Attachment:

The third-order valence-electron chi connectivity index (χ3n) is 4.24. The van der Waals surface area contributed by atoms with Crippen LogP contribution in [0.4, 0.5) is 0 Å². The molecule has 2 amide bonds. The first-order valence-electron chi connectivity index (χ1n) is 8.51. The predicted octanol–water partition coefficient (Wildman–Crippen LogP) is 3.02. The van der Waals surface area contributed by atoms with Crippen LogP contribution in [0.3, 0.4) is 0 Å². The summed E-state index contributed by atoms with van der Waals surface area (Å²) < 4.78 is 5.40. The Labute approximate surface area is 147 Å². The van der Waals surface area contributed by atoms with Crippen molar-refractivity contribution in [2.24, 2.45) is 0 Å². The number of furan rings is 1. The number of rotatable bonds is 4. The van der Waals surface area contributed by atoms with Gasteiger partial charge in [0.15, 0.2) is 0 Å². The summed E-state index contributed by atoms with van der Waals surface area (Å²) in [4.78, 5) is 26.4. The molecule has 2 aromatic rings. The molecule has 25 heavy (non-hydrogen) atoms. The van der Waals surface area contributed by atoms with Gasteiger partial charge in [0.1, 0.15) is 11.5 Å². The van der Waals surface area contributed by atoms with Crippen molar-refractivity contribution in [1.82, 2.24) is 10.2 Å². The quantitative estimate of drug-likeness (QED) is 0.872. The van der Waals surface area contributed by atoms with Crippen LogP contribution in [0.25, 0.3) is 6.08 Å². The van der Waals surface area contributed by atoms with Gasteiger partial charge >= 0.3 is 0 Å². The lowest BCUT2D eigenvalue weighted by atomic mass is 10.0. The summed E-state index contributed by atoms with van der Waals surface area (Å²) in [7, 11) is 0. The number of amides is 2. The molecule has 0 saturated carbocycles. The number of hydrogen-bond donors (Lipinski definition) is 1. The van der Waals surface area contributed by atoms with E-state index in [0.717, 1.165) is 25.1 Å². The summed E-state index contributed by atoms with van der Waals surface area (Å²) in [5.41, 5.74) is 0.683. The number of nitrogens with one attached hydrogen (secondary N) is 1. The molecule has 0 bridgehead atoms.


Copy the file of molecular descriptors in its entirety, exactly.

The third-order valence-electron chi connectivity index (χ3n) is 4.24. The van der Waals surface area contributed by atoms with Crippen LogP contribution in [0.4, 0.5) is 0 Å². The molecule has 2 amide bonds. The first-order valence-electron chi connectivity index (χ1n) is 8.51. The predicted octanol–water partition coefficient (Wildman–Crippen LogP) is 3.02. The van der Waals surface area contributed by atoms with Crippen LogP contribution in [0.3, 0.4) is 0 Å². The summed E-state index contributed by atoms with van der Waals surface area (Å²) < 4.78 is 5.40. The Labute approximate surface area is 147 Å². The van der Waals surface area contributed by atoms with Crippen molar-refractivity contribution in [2.24, 2.45) is 0 Å². The number of furan rings is 1. The number of rotatable bonds is 4. The van der Waals surface area contributed by atoms with Gasteiger partial charge in [0.15, 0.2) is 0 Å². The summed E-state index contributed by atoms with van der Waals surface area (Å²) in [4.78, 5) is 26.4. The molecule has 2 aromatic rings. The molecule has 25 heavy (non-hydrogen) atoms. The van der Waals surface area contributed by atoms with Gasteiger partial charge in [0.1, 0.15) is 11.5 Å². The van der Waals surface area contributed by atoms with Crippen molar-refractivity contribution in [1.82, 2.24) is 10.2 Å². The quantitative estimate of drug-likeness (QED) is 0.872. The van der Waals surface area contributed by atoms with Crippen LogP contribution in [0.25, 0.3) is 6.08 Å². The van der Waals surface area contributed by atoms with Gasteiger partial charge >= 0.3 is 0 Å². The lowest BCUT2D eigenvalue weighted by atomic mass is 10.0. The summed E-state index contributed by atoms with van der Waals surface area (Å²) in [7, 11) is 0. The number of amides is 2. The molecule has 0 saturated carbocycles. The number of hydrogen-bond donors (Lipinski definition) is 1. The van der Waals surface area contributed by atoms with E-state index in [0.717, 1.165) is 25.1 Å². The summed E-state index contributed by atoms with van der Waals surface area (Å²) in [5.41, 5.74) is 0.683. The number of nitrogens with one attached hydrogen (secondary N) is 1. The molecule has 0 bridgehead atoms.